Achilles tendonitis is a condition affecting anybody from all walks of life, not just sports participants. In November of 2017, a 47 year old male arrives at the Sydney Heel Pain Clinic in Miranda complaining of Achilles tendonitis of more than 12 months. The condition is only affecting his left ankle and he has no symptoms on the right side. This gentleman plays social football with a local club, and plays 90 minutes of field soccer every Sunday. He is a school teacher by trade and spends extended periods of time on his feet. He reports to the sports podiatrist that the Achilles tendonitis is painful after completing a game of soccer. Before the game, he’s able to warm up and stretch and once he is running the pain from the Achilles tendonitis seems to drop away slightly and he is able to complete the match. Approximately one hour after the game he does report stiffness and pain after being seated. When he gets out of his car and starts to walk he feels an increase in pain and stiffness. He informs the podiatrist that he has been applying ice packs to the affected area after each game. Each morning when he gets out of bed and walks to the bathroom, once again he feels stiffness and pain in the left Achilles tendon. After his morning shower and once he is dressed with his shoes on, he is able to walk without feeling too much pain. However, towards the end of the day after he has been on his feet at work teaching, the pain from the Achilles tendonitis returns. Once again, if he sits down to rest, when he stands up to walk the pain is very noticeable. On occasions, the pain from the Achilles tendonitis has been so severe that he has resorted to taking medication. He was informed by the physiotherapist to perform calf stretches and heel raises, but found that this aggravated the problem. He decided to stop performing these stretches and seek medical advice. He went to see his local GP who referred him for an x-ray, but this revealed nothing relevant. The GP then referred him to the Sydney Heel Pain Clinic for treatment.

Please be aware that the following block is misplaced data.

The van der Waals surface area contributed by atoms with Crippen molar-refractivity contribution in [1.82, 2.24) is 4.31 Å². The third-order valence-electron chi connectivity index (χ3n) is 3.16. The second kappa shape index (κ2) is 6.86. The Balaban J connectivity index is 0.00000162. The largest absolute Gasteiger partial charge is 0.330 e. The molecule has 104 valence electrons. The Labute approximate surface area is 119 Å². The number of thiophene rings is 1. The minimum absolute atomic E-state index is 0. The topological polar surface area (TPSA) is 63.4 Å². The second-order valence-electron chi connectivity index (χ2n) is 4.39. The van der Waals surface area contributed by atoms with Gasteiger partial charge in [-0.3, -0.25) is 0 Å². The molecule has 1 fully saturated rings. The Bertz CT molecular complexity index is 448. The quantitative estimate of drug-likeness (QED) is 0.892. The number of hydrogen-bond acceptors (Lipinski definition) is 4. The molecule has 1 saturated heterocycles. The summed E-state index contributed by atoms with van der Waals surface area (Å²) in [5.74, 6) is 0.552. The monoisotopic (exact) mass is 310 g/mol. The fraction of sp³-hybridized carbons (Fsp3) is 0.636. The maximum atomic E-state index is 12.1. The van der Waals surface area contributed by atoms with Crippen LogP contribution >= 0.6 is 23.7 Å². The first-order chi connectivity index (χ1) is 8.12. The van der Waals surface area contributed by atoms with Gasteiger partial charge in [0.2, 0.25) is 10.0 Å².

The patient lay prone and the sports podiatrist performed a physical assessment in order to diagnose Achilles tendonitis. Firm pressure was applied to the Achilles tendon just proximal to the heel, and this elicited significant pain for the patient. There was no redness and the Achilles tendon was only slightly enlarged compared to the right side. The patient was able to perform a single leg heel raise on the left side without excruciating pain.The podiatrist informed of the patient that it was unlikely that he had told the tendon, but that he was suffering with classic Achilles tendonitis.
In order to determine the cause this patients Achilles tendonitis the sports podiatrist decided to carry out a biomechanical assessment. The patient was asked to walk on the treadmill without shoes and his gait cycle and foot function was captured using digital software on an iPad. The patient was then asked to walk on the same treadmill but this time with his football boots on. Both videos were replayed in slow motion and notes were taken. The podiatrist was able to observe an early heel lift in both legs due to tightness of the calf muscles. When walking barefoot, that was only moderate pronation on both sides. In the football boots, due to the narrow shank and elevated height of the boot, the level of Pronation increased bilaterally. The podiatrist also observed that the patient had a slightly externally rotated left hip which affected foot position. Naturally, this foot pronated slightly more than the right. This could have also been the reason why the Achilles tendonitis was present in the left foot but not the right. However, it is important to note that the restricted range of motion in both calf muscles creates additional stress to the Achilles tendon. Tight calf muscles and Achilles tendonitis go hand in hand, but not exclusively.